This, however, Jutarnji commented, are public phenomena that can be corrected in generations and centuries, "which require a mentality change, to show readiness to accept change, etc."

The EU accelerates evolution

The European Union will very soon get involved deeper in the search of a national consensus. Hitherto it has only been showing the problems and did not point to any specific measures, but in the spring this will happen. What remains is Croatia to implement these recommendations because, otherwise, there is a risk of becoming like Bulgaria - a country with a close to the excellent fiscal discipline, but weak growth, seduced and abandoned by investors and with growing poverty. Until it waits for the government in Zagreb to come up with concrete visions to fight the excessive deficit and indebtedness, the EU will follow closely how the EU legislation is being transposed in the economic area. At its last week's meeting, the government approved and sent to Parliament a key piece of legislation which concerns financial stability. The draft legislation introduces macro prudential supervision of the financial system and creates conditions for the work of the European Systemic Risk Board (ESRB).

The draft law envisages also the establishment of a financial council which will look for systemic risks. The council will conduct Croatia's macro prudential policy, it will identify, assess and review systemic risks. A very important part of the Council's tasks will be to issue warnings and recommendations to the relevant bodies to correct systemic risks. These recommendations will be mandatory for all bodies. In case a body is incapable to apply the guidelines it will have to explain in written why. Depending on the case, this explanation could be published. The council will consist of ten members - four representatives of the Croatian central bank (HNB), two of the agency for supervision of financial services, two of the ministry of finance and two of the state agency for deposit insurance and resolution of banks.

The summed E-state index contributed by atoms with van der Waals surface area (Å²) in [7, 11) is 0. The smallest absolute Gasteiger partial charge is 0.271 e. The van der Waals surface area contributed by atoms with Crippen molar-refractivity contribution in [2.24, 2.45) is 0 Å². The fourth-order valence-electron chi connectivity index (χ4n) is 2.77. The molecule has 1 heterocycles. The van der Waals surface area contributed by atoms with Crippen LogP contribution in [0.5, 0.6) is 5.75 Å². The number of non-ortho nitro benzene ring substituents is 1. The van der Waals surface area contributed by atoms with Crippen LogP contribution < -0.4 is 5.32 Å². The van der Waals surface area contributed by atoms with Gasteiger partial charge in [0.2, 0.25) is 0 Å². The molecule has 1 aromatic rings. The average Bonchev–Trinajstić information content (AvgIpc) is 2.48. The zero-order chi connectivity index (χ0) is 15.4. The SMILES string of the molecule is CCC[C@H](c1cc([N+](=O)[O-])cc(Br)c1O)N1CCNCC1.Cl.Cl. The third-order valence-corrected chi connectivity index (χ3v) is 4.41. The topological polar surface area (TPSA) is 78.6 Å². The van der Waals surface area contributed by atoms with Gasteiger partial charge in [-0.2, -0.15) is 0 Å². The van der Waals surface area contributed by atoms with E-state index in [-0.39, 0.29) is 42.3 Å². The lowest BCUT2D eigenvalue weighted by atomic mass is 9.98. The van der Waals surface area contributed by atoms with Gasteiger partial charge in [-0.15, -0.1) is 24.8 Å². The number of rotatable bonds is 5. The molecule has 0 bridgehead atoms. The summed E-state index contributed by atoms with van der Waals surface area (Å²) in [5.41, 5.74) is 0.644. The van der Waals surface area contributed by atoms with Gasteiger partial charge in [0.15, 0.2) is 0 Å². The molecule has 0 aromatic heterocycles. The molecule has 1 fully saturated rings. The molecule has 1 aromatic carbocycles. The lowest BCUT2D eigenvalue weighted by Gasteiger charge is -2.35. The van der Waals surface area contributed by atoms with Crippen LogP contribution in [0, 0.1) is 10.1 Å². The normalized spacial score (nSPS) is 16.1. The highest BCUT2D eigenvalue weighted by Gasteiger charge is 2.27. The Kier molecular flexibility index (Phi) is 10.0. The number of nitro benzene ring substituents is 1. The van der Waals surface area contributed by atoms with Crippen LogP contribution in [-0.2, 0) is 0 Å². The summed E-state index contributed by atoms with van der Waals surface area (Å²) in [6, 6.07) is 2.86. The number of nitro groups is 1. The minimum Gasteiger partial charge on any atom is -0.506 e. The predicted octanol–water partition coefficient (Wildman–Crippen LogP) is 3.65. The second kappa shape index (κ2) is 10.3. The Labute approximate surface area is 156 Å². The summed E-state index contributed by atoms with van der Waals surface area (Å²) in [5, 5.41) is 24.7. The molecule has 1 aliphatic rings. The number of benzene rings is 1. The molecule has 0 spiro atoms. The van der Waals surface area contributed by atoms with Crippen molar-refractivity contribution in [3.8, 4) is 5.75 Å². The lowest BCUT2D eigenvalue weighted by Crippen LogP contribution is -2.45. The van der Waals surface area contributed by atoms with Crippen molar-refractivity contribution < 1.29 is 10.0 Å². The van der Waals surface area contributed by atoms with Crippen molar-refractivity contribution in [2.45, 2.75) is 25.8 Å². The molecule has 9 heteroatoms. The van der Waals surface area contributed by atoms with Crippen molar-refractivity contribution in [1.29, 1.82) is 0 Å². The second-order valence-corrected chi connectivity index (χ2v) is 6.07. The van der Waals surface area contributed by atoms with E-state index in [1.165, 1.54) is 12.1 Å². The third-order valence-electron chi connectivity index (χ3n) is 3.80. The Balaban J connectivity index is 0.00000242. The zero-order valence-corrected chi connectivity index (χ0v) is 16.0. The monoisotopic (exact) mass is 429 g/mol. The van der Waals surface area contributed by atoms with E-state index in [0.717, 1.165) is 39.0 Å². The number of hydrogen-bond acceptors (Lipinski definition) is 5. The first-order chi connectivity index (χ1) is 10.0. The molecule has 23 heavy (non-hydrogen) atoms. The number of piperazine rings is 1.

An analogue of this draft law in Bulgaria is the law on the commission for financial supervision. Unlike the Croatian draft the Bulgarian law creates a rather loose organisation. Its decisions have only consultative powers and are not mandatory. Moreover, the chairman of the commission is elected by the parliament which makes that body another political institution that will deal with politics thus making its decisions doubtful. It has to be said, however, that a major role to secure Bulgaria's macro prudential security is played by the central bank and especially the monetary board. But the fact that the financial supervision commission is a highly politicised institution prevents it from identifying problems like, for instance, the piling up of huge public funds in only one bank, which could create a serious systemic risk.

The Croatian draft legislation has to be approved by the end of the year because it is planned to be enforced on January 1st. In this way, the Croatian new year will start with a bit more prudential security for the financial system, but with a lack of clarity how will the country build up national consensus on the future reforms. Reforms that will be very painful and will cause a new wave of protests and strikes. As Darko Pajic writes, Croatia is in an even worse situation than Greece because Greece, at least, has reformed its expensive public sector. But it has Ireland as a guiding light which has officially exited its adjustment programme and was called by the chairwoman of the European Parliament's economic committee, Sharon Bowles (ALDE, UK), a "newly freed" country.

So, Croatia has to decide will it strive for "freedom" or will it continue sinking shouting the EU is to blame. And the consensus needs to be longer than a parliamentary term because, otherwise, it could come to, again, the Bulgarian situation, whereby a reform is launched later cancelled by the next government. The experience with the eurozone crisis, by the way, shows that reforms are guaranteed only when they are signed by all major political forces. Such a consent was secured in Portugal, it was much harder to secure it in Greece and came quite naturally in Ireland.